This announcement is the definitive guide on application submission address and deadline. It supersedes information provided in the application instructions. If your application does not meet the deadline above, it will not be eligible for review, and will be discarded. You will be notified that your application did not meet the submission requirements.

CDC will not notify you upon receipt of your application. If you have a question about the receipt of your application, first contact your courier. If you still have a question, contact the PGO-TIM staff at: 770-488-2700. Before calling, please wait two to three days after the application deadline. This will allow time for applications to be processed and logged.

IV.4. Intergovernmental Review of Applications

Executive Order 12372 does not apply to this program.

IV.5. Funding Restrictions

Restrictions, which must be taken into account while writing your budget, are as follows:

  • None

If you are requesting indirect costs in your budget, you must include a copy of your indirect cost rate agreement. If your indirect cost rate is a provisional rate, the agreement should be less than 12 months of age.

Awards will not allow reimbursement of pre-award costs.

IV.6. Other Submission Requirements

LOI Submission Address: Submit your LOI by express mail, delivery service, fax, or e-mail to: Noreen Qualls, Dr., P.H., Scientific Review Administrator, CDC, National Center for HIV, STD, and TB Prevention, Office of the Associate Director for Science, 1600 Clifton Road, NE., Mailstop E-07, Atlanta, GA 30333, telephone Number: (404) 639-8006, fax: (404) 639-8600, e-mail address: nqualls@cdc.gov.

Application Submission Address: Submit the original and five hard copies of your application by mail or express delivery service to: Technical Information Management-PA# 04119, CDC Procurement and Grants Office, 2920 Brandywine Road, Atlanta, GA 30341.

Applications may not be submitted electronically at this time. Start Printed Page 29550

V. Application Review Information

V.1. Criteria

You are required to provide measures of effectiveness that will demonstrate the accomplishment of the various identified objectives of the cooperative agreement. Measures of effectiveness must relate to the performance goals stated in the “Purpose” section of this announcement. Measures must be objective and quantitative, and must measure the intended outcome. These measures of effectiveness must be submitted with the application and will be an element of evaluation.

The goals of CDC-supported research are to advance the understanding of biological systems, improve the control and prevention of disease and injury, and enhance health. In the written comments, reviewers will be asked to evaluate the application in order to judge the likelihood that the proposed research will have a substantial impact on the pursuit of these goals.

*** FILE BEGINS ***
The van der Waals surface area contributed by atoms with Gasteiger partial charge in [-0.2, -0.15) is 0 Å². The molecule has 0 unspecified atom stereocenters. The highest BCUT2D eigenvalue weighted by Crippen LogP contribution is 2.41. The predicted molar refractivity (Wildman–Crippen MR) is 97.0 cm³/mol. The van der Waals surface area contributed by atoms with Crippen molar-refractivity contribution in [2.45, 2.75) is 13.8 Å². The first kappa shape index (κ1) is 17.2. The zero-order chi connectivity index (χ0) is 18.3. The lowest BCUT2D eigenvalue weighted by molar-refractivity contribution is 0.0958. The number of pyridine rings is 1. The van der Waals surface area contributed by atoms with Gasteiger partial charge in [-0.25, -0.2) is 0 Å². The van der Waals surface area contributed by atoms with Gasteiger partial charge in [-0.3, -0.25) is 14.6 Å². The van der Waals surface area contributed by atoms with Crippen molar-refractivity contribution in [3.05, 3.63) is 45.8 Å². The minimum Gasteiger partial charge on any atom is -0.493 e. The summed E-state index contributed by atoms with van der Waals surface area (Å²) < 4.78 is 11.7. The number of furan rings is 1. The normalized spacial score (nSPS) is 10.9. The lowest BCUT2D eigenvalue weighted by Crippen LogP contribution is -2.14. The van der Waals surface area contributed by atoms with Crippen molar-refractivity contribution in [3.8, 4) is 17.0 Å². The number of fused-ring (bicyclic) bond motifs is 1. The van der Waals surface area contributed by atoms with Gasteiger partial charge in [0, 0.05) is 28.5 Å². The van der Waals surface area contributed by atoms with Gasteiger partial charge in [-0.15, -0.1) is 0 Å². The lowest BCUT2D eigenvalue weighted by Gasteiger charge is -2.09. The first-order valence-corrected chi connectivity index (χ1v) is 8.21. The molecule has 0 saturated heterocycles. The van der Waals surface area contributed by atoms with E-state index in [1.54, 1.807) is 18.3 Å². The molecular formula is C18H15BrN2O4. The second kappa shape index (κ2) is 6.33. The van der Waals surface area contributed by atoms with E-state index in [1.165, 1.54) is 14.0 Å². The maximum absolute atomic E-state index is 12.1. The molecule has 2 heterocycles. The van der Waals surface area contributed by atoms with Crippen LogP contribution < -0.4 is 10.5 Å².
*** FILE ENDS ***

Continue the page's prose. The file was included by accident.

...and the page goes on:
The scientific review group will address and consider each of the following criteria in assigning the application's overall score, weighting them as appropriate for each application.

The criteria are as follows:

Part 1:

1. Capacity (40 points): Does the applicant have the appropriate facilities and staff to conduct this research? Is adequate and objective information provided to demonstrate the availability of sufficient numbers of clients tested and sufficient seropositivity rates? Is the primary investigator well qualified, by education and experience, to lead the project team, hire and train appropriate staff, and provide scientific oversight? Does the applicant currently demonstrate effort, willingness, and success in contacting HIV-infecting clients tested confidentially who do not return for their test results?

2. Methods (30 points): Are the proposed methods feasible? Will they accomplish program goals? Does the applicant address required follow-up activities and methods to complete them in a timely manner? Does the applicant address changes to their HIV testing program required to return all results within 2 weeks, to schedule clients to return and to find clients with evidence of PHI who do not return for scheduled post test counseling? Does the applicant provide a reasonable timeline for the completion of the awardee activities?

3. Objectives (30 points): Are the objectives reasonable, time-phased and measurable? Does the applicant provide reasonable methods to evaluate their progress toward the timely accomplishment of objectives?

4. Does the application adequately address the requirements of 45 CFR part 46 for the protection of human subjects? (Not scored; however, an application can be disapproved if the research risks are sufficiently serious and protection against risks is so inadequate as to make the entire application unacceptable.)

5. Does the applicant adequately address the CDC Policy requirements regarding the inclusion of women, ethnic, and racial groups in the proposed research. This includes:

a. The proposed plan for the inclusion of both sexes and racial and ethnic minority populations for appropriate representation.

b. The proposed justification when representation is limited or absent.

c. A statement as to whether the design of the study is adequate to measure differences when warranted.

d. A statement as to whether the plans for recruitment and outreach for study participants include the process of establishing partnerships with community(ies) and recognition of mutual benefits.

6. Budget (not scored): Is the budget reasonable for the proposed activities?

Part 2:

1. Capacity (50 points): Does the applicant have the appropriate facilities and staff to conduct this research including equipment required to conduct automated sample processing and testing and the ability to hire and train appropriate staff? Does the applicant demonstrate their ability to process the required number of specimens within the required timeframe? Does the applicant have specific experience conducting the tests required for this activity and have the required knowledge to provide scientific oversight for the conduct of the research?